Handmade crafts are an antidote to the disposable culture of mass produced goods. Through making products by hand, crafters are bringing something unique into the world each time they sit down at their kitchen table, workbench or armchair and knit, sew, pour, cut, warm, cool, hammer, paint or mould their creation into life.
Customers love the idea that they’re buying something unusual, something unique, something that’s been made by a human being and not a robot. So why is it that so many crafters seem to have hangups about charging a reasonable price for their work?
Two fears lie at the heart of this: we’re frightened that customers won’t think as much of our creations as we do and, because of this, they won’t pay what they’re worth. So we price too low and, by doing that, set expectations in our customers that our work is only worth the price on the ticket.
The customer who sees a £5 tag on an exquisitely hand-woven textured throw assumes that the product is of no greater quality than the machined throws in Matalan and, in all likelihood, passes by without buying. A £50 tag on the same throw encourages customers to look closer because they’re expecting it to be something special. Many people can’t afford a £50 throw for their sofa, many others wouldn’t entertain it, but, by being special, the throw is much more likely to find its buyer.
Three Ps lie at the heart of building a profitable craft business -
How much does your craft product actually cost to make? Do you know for sure? Are you including everything? Many crafters make the mistake of taking the price of the materials they’re using and doubling it - this, they believe, gives them a 100% margin.
But there are many costs of doing business that have often not been included - a proportion of the cost of their online store (and any other software/online service costs) for example should be added, along with a fair share of advertising costs and any other hidden expenses they may incur. If you’re making a batch of 100 soaps and spending £50 to promote them using Facebook Ads, that’s 50p per item that needs to be included in the cost price.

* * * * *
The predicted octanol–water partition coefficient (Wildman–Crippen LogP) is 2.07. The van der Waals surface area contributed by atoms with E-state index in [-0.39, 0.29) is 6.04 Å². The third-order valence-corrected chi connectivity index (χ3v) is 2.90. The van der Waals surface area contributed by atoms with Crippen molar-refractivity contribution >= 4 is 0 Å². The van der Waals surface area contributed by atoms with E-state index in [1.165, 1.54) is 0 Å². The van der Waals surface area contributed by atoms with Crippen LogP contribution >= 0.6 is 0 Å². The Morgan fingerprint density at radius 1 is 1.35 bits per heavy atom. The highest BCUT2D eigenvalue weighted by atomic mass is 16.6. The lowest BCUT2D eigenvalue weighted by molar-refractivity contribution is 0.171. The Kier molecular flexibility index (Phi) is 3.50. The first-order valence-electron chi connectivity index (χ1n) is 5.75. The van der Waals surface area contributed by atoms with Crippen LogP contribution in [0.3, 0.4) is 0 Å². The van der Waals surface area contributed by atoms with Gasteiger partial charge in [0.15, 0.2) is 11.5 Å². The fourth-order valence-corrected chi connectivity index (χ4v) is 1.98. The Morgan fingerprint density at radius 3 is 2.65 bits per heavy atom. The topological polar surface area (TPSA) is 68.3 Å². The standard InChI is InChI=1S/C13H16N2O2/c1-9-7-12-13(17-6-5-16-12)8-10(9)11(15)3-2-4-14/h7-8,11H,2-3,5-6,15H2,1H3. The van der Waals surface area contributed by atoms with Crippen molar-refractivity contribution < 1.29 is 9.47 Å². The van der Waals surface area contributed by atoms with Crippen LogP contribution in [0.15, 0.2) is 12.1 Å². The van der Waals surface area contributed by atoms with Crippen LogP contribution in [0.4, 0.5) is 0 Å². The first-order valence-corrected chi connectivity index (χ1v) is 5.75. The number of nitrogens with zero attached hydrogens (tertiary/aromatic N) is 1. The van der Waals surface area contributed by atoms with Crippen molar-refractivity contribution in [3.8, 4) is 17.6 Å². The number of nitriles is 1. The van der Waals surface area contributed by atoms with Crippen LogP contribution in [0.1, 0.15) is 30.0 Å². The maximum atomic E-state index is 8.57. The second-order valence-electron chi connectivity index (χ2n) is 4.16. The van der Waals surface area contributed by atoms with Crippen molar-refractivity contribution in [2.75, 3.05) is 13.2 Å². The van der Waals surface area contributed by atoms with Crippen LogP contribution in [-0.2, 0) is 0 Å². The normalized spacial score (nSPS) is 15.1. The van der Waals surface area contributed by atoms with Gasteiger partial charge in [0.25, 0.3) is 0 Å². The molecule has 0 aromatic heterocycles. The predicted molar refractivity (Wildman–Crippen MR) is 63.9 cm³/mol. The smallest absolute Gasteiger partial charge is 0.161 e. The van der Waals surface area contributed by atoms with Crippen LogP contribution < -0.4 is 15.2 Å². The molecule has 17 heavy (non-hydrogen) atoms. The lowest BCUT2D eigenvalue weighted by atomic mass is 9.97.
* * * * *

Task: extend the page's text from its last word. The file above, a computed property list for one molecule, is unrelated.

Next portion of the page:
Once you have an accurate cost price, you can then apply a margin, or a range of margins, to come up with your selling price, knowing that you will be making money if you sell in that range. For example, you might want to set your selling price at between 75% and 150% over the cost price so that you can alter it depending on where your product is being sold and whether you’re running a promotion.
This is much safer and more professional than using the “materials + 100%” approach, which could result in losing money overall.
However, there’s more to setting a price than that. Let’s imagine you were designing a range of container candles in glass jars. The cost of producing them could be pretty low, say £1.50 per candle, so you decide to sell them for £4.50 each - an impressive profit margin of 200%. However, assuming you can sell them at that price, you’re only making £3.00 per candle so you’d need to sell quite a few to make it worth the effort.
But what if you could sell the same candle for £10? To do this, it would need to have something about it that would make it worth more than the bog standard jam-jar candle. For example, it could be made using soy rather than paraffin wax and fragranced with essential-oil based scents instead of man-made oils. It could have a high quality, professionally printed, label and come in a box. All of these things signal that yours is a premium product.
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The cost of making the product has risen, but the higher price you can charge more than makes up for this. Even if the candle in this example costs £4 to make, resulting in a drop in margin to 150%, your profit would be £6 per candle rather than £3 - much more likely to get you out of bed on a cold February morning to make some candles in your freezing garage!
Take a look in your local Sainsbury’s - you’ll find long-burning container candles in there for between £5 and £10, and yet the wood-wick candles made by The Virginia Candle Company sell for upwards of £20 a pop. Which of the two do you think makes more money per sale?
You can signal that your product is of premium quality through the ingredients you use - whether they’re natural, organic, Fairtrade or whatever, but also by the way you present it. By having professionally designed and produced labels, containers, boxes, bags or leaflets, you’re demonstrating confidence in your product and its worth.